A “simple guy” National MP from north Canterbury says he voted for abortion clinic safe zones after being scared by the “misogynistic vitriol” from men turning up to his office urging him to vote against it.
Waimakariri MP Matt Doocey, National’s mental health spokesman, made the comments today during a Health Committee hearing of submissions into a bill recently passed to set up safe areas around specific abortion facilities on a case-by-case basis.
“I am a pretty simple guy from north Canterbury, but I recall during the abortion debate, I had a pretty open-door policy,” said Doocey, who voted both for the safe spaces bill in March, and Abortion Legislation Bill last year.
“I take the point of the pro-life movement, which I respect but don’t necessarily agree with, but … why I support this was not concern about the pro-life movement but a group of men who would turn up individually to my office.
“Their argument against was just misogynistic vitriol about women not being trusted, not trusted with their bodies, saying they don’t know what is right for them, can’t make up their mind, and that really blew me away.
“I am a pretty robust guy but that kind of scared me, and I just wonder if this is more about that group of people and the potential risk they pose.”
The Contraception, Sterilisation, and Abortion (Safe Areas) Amendment Bill passed its first reading in March with 100 MPs making conscious votes in favour of the bill, 15 against and two abstaining.
It is now open for public submissions.
Doocey’s comments were in response to several submitters who were opposed to the bill, in particular its impact on free speech and right to protests, and other aspects including setting up protest-free zones 150 metres from abortion clinics.
Right to Life New Zealand’s Philip Creed said their protests were peaceful and often involved prayer.
By having to occupy spaces over 150m from clinics, people passing by might not notice they were protesting, he said.
Creed also provided evidence, accumulated through the Local Government Official Information and Meetings Act, that since 2019 there had been no complaints of harassment made to district health boards.
“So if there are no complaints, no intimidation or harassment, what justification is there to address a problem that does not exist?”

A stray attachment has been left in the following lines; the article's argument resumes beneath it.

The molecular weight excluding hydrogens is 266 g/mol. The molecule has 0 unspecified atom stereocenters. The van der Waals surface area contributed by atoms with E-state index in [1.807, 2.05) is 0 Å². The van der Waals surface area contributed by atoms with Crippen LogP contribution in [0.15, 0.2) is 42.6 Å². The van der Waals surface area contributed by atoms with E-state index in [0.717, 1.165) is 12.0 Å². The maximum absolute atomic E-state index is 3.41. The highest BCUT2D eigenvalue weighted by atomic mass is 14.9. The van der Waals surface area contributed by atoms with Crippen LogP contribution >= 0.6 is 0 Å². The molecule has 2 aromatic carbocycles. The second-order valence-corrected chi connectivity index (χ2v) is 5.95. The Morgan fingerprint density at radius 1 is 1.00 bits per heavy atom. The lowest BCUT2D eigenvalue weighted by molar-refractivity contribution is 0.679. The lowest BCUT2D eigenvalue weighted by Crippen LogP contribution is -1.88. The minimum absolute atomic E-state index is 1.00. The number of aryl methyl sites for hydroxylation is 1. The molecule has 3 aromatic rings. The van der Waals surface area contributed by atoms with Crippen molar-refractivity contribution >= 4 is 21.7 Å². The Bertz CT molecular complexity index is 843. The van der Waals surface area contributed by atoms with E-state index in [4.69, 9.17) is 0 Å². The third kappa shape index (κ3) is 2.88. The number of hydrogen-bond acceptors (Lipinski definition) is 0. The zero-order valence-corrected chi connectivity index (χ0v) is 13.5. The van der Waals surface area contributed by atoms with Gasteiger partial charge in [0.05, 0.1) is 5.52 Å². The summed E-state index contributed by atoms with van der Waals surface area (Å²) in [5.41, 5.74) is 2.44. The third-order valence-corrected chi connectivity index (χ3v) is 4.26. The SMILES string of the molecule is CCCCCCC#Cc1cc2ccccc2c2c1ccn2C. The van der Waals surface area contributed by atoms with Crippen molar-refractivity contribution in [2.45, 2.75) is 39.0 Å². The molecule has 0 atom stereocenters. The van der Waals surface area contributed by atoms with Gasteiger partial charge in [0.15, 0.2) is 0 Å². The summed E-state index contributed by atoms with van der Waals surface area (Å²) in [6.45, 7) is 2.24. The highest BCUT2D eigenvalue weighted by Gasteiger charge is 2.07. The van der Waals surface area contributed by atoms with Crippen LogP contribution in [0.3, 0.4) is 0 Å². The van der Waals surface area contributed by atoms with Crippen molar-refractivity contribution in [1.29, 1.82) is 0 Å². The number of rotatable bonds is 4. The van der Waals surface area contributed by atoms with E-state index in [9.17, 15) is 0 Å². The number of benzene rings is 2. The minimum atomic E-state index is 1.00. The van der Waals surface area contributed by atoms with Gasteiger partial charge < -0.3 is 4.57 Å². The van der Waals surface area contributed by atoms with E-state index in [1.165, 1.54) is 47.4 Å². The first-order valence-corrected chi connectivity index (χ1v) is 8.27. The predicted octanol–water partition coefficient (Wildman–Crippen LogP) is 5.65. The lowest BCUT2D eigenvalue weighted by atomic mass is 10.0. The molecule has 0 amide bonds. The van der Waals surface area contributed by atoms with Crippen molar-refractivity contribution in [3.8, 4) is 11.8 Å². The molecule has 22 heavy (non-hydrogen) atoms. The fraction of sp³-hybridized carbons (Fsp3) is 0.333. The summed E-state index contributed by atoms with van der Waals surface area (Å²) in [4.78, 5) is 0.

Labour MP Sarah Pallett said she had worked as a midwife before becoming a politician, and had witnessed firsthand violent harassment from anti-abortion protesters, even in front of women with their young children.
Pallett had not reported this to anybody, and so questioned the validity of Creed’s data.
She also asked Creed whether prayers were still effective, even if they were from over 150m away.
Creed said they were, but needed to be “in a public place where people can see us”.
“No woman going in should be harassed. Yes it is true, have had people say terrible things and I disagree with that totally.”
The committee also heard from a range of people in support of the bill, including Mhairi Everitt of the Otago University Students Association, who said it was well known there were always anti-abortion protesters outside Dunedin Hospital.
“It is a traumatising process, no matter what the outcome.”
They acknowledged the bill would breach the Bill of Rights Act, but that the right to protest “should not come before the right for people to seek healthcare”.
People could still take their concerns elsewhere, she said.
“This just means they can no longer protest and prevent individuals accessing healthcare.”
Often the behaviour from protesters was “violent”, with “violent images” also.
But even non-violent protest could be “felt as violent”, she said.
The OUSA also wanted the legislation to acknowledge the disproportionate impact the process also had on marginalised communities, particularly those experiencing racism and gender minorities.
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